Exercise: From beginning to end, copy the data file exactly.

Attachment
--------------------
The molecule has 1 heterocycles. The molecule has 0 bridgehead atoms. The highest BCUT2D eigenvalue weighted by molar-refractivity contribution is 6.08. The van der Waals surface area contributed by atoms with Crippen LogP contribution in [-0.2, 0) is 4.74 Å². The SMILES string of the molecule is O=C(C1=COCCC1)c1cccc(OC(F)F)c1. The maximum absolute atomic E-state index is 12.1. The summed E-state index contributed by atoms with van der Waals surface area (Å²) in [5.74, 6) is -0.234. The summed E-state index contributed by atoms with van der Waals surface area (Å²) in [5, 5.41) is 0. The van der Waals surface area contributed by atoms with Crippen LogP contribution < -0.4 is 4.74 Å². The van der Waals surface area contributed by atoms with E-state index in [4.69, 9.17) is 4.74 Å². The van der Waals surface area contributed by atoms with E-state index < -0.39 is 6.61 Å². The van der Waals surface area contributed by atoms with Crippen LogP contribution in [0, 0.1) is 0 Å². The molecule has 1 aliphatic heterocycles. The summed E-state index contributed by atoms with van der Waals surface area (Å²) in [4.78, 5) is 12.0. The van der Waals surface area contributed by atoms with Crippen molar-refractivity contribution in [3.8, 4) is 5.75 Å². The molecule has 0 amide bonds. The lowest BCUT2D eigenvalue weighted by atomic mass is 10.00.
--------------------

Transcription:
The molecule has 1 heterocycles. The molecule has 0 bridgehead atoms. The highest BCUT2D eigenvalue weighted by molar-refractivity contribution is 6.08. The van der Waals surface area contributed by atoms with Crippen LogP contribution in [-0.2, 0) is 4.74 Å². The SMILES string of the molecule is O=C(C1=COCCC1)c1cccc(OC(F)F)c1. The maximum absolute atomic E-state index is 12.1. The summed E-state index contributed by atoms with van der Waals surface area (Å²) in [5.74, 6) is -0.234. The summed E-state index contributed by atoms with van der Waals surface area (Å²) in [5, 5.41) is 0. The van der Waals surface area contributed by atoms with Crippen LogP contribution < -0.4 is 4.74 Å². The van der Waals surface area contributed by atoms with E-state index in [4.69, 9.17) is 4.74 Å². The van der Waals surface area contributed by atoms with E-state index < -0.39 is 6.61 Å². The van der Waals surface area contributed by atoms with Crippen LogP contribution in [0, 0.1) is 0 Å². The molecule has 1 aliphatic heterocycles. The summed E-state index contributed by atoms with van der Waals surface area (Å²) in [4.78, 5) is 12.0. The van der Waals surface area contributed by atoms with Crippen molar-refractivity contribution in [3.8, 4) is 5.75 Å². The molecule has 0 amide bonds. The lowest BCUT2D eigenvalue weighted by atomic mass is 10.00.